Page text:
[Bioc-sig-seq] Why are there non-imformative names() from GenomicFeatures:::exonsBy(...)?
hpages at fhcrc.org
Tue Aug 17 02:45:44 CEST 2010
On 08/16/2010 02:52 PM, Steve Lianoglou wrote:
> Hi Hervé,
> 2010/8/16 Hervé Pagès<hpages at fhcrc.org>:
>> Sorry for the delay on this.
> No problem :-)
>> But yes, even if the transcript names are not guaranteed to be
>> unique, it's still useful to have the GRangesList object returned
>> by exonsBy() set with those names.
>> Starting with GenomicFeatures 1.0.10 (will be available in the
>> next 24 hours or so), transcriptsBy(), exonsBy(), cdsBy(),
>> intronsByTranscript(), fiveUTRsByTranscript() and
>> threeUTRsByTranscript() accept extra argument 'use.names' (FALSE
>> by default). This allows the user to choose how the returned
>> object should be named: with the feature internal ids (not very
>> informative but guaranteed to be defined and unique), or with the
>> feature names (more informative but not guaranteed to be unique or
>> even defined).
>> A warning is issued if some names are not defined (NAs) or not unique.
> Perhaps another option (more consistent(?) since the names() are still
AFAIK the names of a vector (atomic or list) in R are not required to
be unique. They can even contain NAs and the empty string.
The rownames of a data frame have these kinds of restrictions though.
> might be to just keep it as it is now, but add a DataFrame to
> the GRangesList with something like a tx_name column if the user asks
> for it?
> (I didn't realize we could add DF's to *RangesList objects until I
> reread some of the IRanges/GenomicFeatures vignettes)
Yes, every Sequence class has an elementMetadata slot accessible thru
the values() accessor. So you can attach values to the ranges of an
IRanges or GRanges object, to the elements of an Rle object, to the
top-level elements of a GRangesList object, to the letters of a
DNAString object, to the sequences of a DNAStringSet object, etc...
and even to the column of a DataFrame object (DataFrame is also
a Sequence subclass).
This design makes attaching data to the elements of a Sequence easy
and very flexible. But also it comes at the price of making things
look tricky (and maybe a little bit overwhelming) to the user when
a high-level Sequence subclass like GRangesList has slots that are
themselves Sequence objects which have slots that are themselves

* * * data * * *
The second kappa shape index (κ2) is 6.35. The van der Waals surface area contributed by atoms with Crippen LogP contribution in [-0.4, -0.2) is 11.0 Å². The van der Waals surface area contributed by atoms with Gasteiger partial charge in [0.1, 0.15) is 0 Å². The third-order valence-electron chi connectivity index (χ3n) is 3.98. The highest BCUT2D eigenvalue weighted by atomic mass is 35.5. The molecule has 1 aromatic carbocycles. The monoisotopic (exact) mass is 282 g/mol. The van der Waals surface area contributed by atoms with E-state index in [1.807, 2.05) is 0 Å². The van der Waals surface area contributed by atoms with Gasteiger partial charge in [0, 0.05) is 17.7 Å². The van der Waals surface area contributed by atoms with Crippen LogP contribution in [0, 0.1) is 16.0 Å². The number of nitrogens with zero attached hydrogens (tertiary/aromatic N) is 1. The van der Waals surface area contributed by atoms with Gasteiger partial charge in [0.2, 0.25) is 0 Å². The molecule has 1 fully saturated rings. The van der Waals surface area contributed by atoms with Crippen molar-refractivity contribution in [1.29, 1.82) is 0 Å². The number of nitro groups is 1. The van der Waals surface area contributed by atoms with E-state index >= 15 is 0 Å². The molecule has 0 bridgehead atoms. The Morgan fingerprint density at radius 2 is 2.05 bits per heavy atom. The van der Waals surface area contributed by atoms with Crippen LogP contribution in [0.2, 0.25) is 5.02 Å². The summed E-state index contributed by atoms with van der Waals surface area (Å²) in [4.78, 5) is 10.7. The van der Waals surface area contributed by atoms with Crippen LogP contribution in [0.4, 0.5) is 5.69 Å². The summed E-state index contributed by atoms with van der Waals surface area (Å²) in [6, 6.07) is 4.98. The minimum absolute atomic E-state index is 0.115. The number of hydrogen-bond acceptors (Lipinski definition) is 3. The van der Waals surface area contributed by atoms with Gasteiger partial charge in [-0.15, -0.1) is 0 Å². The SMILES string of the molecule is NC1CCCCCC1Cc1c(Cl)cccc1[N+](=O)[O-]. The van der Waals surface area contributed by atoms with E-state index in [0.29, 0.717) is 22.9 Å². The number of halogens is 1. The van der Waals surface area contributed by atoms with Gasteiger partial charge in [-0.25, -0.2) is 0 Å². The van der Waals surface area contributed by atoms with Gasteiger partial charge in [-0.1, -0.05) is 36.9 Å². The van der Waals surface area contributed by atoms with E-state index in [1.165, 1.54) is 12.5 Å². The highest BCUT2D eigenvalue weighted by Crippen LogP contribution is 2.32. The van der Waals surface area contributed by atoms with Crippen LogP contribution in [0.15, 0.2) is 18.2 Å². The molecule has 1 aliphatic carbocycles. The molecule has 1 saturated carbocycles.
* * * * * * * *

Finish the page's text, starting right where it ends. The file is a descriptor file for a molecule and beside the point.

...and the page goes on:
Sequence objects which have slots etc etc...
Just look at the output of str(exonsBy(txdb)) and try to spot all
the "@ elementMetadata" lines to see what I mean.
There is also a display challenge e.g. when a GRangesList object
has values attached at 2 different levels (top-level values and
element-level values). Currently the "show" method for GRangesList
only displays the latter (try to add top-level values to the result
of exonsBy(): they are not displayed). Since it would be impossible
to display the content of all the elementMetadata slots contained
in a high-level Sequence object in general, we need to make choices.
For GRangesList the choice was to display the element-level values,
not the top-level values.
For these reasons, we decided to avoid using the GRangesList's
top-level elementMetadata slot in the GenomicFeatures package.
> This way the user will be assured of unique names in the GRangesList's
> `names()` slot, but can get at the tx_name of the given list item via
> something like:
> And perhaps this extra DataFrame would only be added if exonsBy, etc.
> function is called with a "with.names=TRUE" (instead of use.names).
For the current implementation of the 'use.names' arg, I added an
helper function id2name() that is exported but not documented (I will
document it now). It returns the mapping between ids and names for
the specified feature:
> tx_id2name <- id2name(txdb, feature.type="tx")
1 2 3 4
"uc001aaa.2" "uc009vip.1" "uc009vis.1" "uc002qvt.1"
The mapping is just a named character vector where the names are
the internal ids.
So you can still use exonsBy() with use.names=FALSE and do your own
mapping separately with id2name().
> Just brainstorming ...
>>> If it pleases the court, I'd also like to S4-ize the `exons` and
>>> `transcripts` functions (which currently work on TranscriptDb's) since
>>> I'd like to use them as accessors for my Gene-like objects:
>> Just to clarify, are you asking us to make these functions generic
>> so you can write your own methods for your Gene-like objects?
>> If nobody objects, I'll be happy to make this change.
> Yes, that's what I'm asking -- I'd like functions like exonsBy, cdsBy,
> transcripts, exons, etc. to be S4-ized (and allowed to take an '...'
Sounds good to me. I'll wait a couple of days before I make the change
so people have time to comment/object if they want.
> Actually, a few days ago, I think I've more-or-less moved all of the
> GenomicFeatures methods I'm trampling (S4-izing) over here, on line 37
> Though I think you might find some of the other functions for
> TranscriptDb objects on that page (simple as they may be) useful, such
> as get/setMetadata, for instance.
Right, we don't provide anything to extract stuff from the metadata
table (something like your getMetadata() extractor). But we could if
people find this useful. Right now, they can do:
and then do standard data.frame manipulation (like row subsetting)
on the result.
As for your setMetadata(), I can see how people might want to add
their own metadata to the TranscriptDb object but this breaks the
"TranscriptDb objects are read-only" paradigm. Here is a suggestion:
if the user already knows those extra metadata at db creation time,
maybe we could add an extra argument to the makeTranscriptDbFrom*()
family so s/he can pass them when s/he makes the object. Would that
be good enough? What kind of metadata do you want to add to your
Thanks for your feedback,
Program in Computational Biology
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